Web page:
Part of the job of being a writer, freelance in particular, is setting up your routines and then being disciplined enough to follow through on them. I am VERY good at the former, not so much at the latter. Because I write for private clients as well as myself, I have to make sure I put aside the time to get client work done, which is not difficult because 1) there is usually a deadline and 2) that’s how I get paid. So, I am motivated.
It’s very easy to not write. I have reached expert level at that. But as I get older and I see my time getting shorter (don’t worry—I have many, many croissants to eat before I go), I am much more motivated to get my own stuff done.
I am taking David Gaughran’s (free) course called Starting From Zero, since I am starting a journey into writing fiction. One of the things he mentioned was that he now starts his day by writing for however long he has set aside to write. He doesn’t check email, go online, go jogging (I like that about him VERY much), etc. He sits down and writes first thing, every day.
Now, he may get up early to do that. I am not an early riser. I don’t particularly want to become one. So I get up when I wake up. I go downstairs to the bakery and get my croissant, come back up and make my coffee. Then I sit out on my balcony for half an hour or so and watch village life while my brain starts to slowly rumble to life.
My second cup signals that it’s GO time. I come inside, get my coffee, and sit my ass down in the chair to write. I work in 45 minute sprints, a habit I pick up (and drop and go back to again—you’d think I’d learn) from The Power of an Hour by Dave Lakhani. I write for 45 minutes, take a 15 minute break, then write for another 45 minutes.
I do this with client work, too. I work for 45 minutes, take a break, go back for another 45, as many times as I have to. But I now do my personal writing before I do client work. Otherwise, it gets pushed back and I never seem to get to it. “The client comes first.” No. The client work gets done on time because I set the time frame properly when I took the job. If it takes an extra couple of days, that’s fine. I figure that into my delivery estimate. Do they need to know if I do their work in the morning or afternoon? Nope. The client doesn’t know my schedule or workload or really, how long it takes me to do anything. As long as they get what they’ve contracted for on time, they’re happy.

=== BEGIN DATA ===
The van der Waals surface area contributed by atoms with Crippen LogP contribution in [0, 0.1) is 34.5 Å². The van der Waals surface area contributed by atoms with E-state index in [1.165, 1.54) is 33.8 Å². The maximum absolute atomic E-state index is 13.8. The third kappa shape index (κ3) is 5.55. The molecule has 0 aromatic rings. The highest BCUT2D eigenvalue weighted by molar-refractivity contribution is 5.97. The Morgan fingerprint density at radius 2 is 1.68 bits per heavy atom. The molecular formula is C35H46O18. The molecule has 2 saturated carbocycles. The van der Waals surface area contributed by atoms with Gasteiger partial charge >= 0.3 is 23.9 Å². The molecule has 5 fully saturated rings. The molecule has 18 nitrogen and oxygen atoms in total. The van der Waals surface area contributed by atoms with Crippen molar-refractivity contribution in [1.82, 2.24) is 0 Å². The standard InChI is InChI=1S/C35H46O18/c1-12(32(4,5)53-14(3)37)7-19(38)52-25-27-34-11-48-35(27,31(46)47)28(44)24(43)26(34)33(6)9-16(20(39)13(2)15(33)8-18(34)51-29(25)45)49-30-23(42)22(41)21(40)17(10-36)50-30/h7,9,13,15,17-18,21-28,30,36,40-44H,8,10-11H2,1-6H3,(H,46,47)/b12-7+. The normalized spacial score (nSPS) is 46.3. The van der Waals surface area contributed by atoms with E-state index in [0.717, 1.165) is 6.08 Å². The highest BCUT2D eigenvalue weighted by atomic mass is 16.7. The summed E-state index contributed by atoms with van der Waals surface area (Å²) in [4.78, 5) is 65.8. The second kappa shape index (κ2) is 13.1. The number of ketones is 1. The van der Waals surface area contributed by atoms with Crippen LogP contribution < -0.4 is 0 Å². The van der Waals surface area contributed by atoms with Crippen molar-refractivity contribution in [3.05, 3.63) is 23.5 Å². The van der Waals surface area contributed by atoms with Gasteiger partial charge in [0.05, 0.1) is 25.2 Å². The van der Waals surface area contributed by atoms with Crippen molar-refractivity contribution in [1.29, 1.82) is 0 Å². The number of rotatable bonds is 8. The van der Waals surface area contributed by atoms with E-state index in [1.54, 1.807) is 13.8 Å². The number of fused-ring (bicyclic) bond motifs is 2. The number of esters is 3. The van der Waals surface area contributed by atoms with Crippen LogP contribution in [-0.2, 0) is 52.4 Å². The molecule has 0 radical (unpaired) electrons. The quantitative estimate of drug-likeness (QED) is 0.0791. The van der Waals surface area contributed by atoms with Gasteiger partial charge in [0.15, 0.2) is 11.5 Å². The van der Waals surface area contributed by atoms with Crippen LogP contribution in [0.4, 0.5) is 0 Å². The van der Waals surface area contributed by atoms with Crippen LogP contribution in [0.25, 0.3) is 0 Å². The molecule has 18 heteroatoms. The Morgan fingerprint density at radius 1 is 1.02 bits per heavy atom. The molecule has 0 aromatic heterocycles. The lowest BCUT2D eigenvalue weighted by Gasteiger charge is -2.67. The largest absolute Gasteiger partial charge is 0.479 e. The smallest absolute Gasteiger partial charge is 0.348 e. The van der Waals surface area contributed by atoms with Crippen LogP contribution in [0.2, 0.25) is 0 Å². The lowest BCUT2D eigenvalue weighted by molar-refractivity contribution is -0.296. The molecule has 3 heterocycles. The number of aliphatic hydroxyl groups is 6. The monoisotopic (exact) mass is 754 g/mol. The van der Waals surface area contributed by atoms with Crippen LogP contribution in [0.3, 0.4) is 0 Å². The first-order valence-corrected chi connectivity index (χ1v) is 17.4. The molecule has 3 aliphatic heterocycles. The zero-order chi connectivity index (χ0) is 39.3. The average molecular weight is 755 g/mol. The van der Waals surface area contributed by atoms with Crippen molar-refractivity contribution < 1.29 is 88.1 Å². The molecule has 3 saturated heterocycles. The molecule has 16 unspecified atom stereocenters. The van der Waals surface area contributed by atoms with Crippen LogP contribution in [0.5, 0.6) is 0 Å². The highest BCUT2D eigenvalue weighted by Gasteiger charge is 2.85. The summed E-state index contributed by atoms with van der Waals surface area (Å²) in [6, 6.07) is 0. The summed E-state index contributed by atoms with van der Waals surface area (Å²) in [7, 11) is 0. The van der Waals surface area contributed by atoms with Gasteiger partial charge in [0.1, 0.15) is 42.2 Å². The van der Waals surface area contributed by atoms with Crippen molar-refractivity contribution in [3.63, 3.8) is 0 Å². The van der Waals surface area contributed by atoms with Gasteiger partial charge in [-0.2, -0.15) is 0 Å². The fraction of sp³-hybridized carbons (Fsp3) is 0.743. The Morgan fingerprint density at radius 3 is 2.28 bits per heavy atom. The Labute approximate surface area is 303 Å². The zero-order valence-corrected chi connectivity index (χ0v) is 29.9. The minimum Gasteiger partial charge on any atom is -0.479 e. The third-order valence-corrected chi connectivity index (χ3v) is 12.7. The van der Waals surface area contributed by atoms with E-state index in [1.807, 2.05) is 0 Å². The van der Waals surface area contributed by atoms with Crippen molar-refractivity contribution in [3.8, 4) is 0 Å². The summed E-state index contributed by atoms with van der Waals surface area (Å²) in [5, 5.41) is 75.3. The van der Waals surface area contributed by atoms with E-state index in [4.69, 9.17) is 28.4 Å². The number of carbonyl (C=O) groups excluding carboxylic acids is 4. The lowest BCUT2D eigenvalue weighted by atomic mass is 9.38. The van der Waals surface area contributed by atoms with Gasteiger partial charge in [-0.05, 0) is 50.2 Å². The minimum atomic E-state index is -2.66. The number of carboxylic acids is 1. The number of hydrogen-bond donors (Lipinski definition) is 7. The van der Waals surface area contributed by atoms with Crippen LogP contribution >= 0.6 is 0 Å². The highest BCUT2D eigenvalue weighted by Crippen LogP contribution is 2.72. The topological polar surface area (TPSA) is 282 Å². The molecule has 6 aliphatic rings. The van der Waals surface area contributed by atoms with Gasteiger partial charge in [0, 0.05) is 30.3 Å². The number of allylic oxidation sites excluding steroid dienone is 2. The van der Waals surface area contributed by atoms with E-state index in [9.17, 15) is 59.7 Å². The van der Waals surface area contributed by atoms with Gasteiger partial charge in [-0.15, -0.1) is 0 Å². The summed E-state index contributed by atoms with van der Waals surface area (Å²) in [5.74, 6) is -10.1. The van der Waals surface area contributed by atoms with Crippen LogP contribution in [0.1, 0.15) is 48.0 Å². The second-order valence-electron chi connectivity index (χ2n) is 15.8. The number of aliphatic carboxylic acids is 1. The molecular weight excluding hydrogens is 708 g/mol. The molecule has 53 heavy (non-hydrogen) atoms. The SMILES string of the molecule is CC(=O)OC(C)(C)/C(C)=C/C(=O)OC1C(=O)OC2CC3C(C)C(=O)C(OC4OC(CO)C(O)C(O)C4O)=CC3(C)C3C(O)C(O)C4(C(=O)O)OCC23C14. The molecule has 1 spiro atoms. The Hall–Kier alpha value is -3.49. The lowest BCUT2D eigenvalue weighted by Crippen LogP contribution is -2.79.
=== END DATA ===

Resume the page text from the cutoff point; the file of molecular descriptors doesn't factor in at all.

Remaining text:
Using the 45 minute technique makes me more efficient with client work. In our business, you can get sucked into the writing, and, especially with books, you can get lost in the weeds. You go down rabbit holes and can’t find your way back. Taking a break helps you clear your head and get back on track if necessary.
But what I like best about this technique is that I’m basically tricking myself. “I only have to do this for 45 minutes. If I don’t like it or nothing’s coming, I can stop.” I do this with things like dishes: “I’ll do dishes for two minutes. Anything not done can wait.” The dishes get done. It might end up being three or five minutes, but once you start doing something, it’s easier to keep at it. A body in motion and all that.
I love the time advantage I have by living in Portugal. I am five hours ahead of the East Coast. I can work all morning, taking care of my stuff, and not be interrupted. No phone calls, no social media dings, or texts. I need to not open my email before noon. That may be my next habit to form.
Because of this time advantage, I now totally understand why people get up at ungodly hours of the morning to start work. It’s a space of uninterrupted time where you can focus on what needs doing. For those of you who are having trouble finding the time to write, I would recommend getting up before the rest of your household is awake, even if it’s only for 45 minutes. (You might have to get out of your house and hit a coffee shop to get that time and space.)
I can write over 1,000 words in 45 minutes. That’s not superfast, but I notice I am getting faster. The more conditioned you are to sitting and writing, the faster you will write. I am in a group where many members turn out full novels in 30 days. (Some in two weeks!) Are they masterpieces? No, but they are not bad books, either. They hit their markets and are well-received. Many of these authors will say their first book took years, even decades. The second book took about one-third of that time. The third even less. The more you write, the more you write. But it’s so much easier to write when you’re not interrupted. Try it for a week and let me know how you do.
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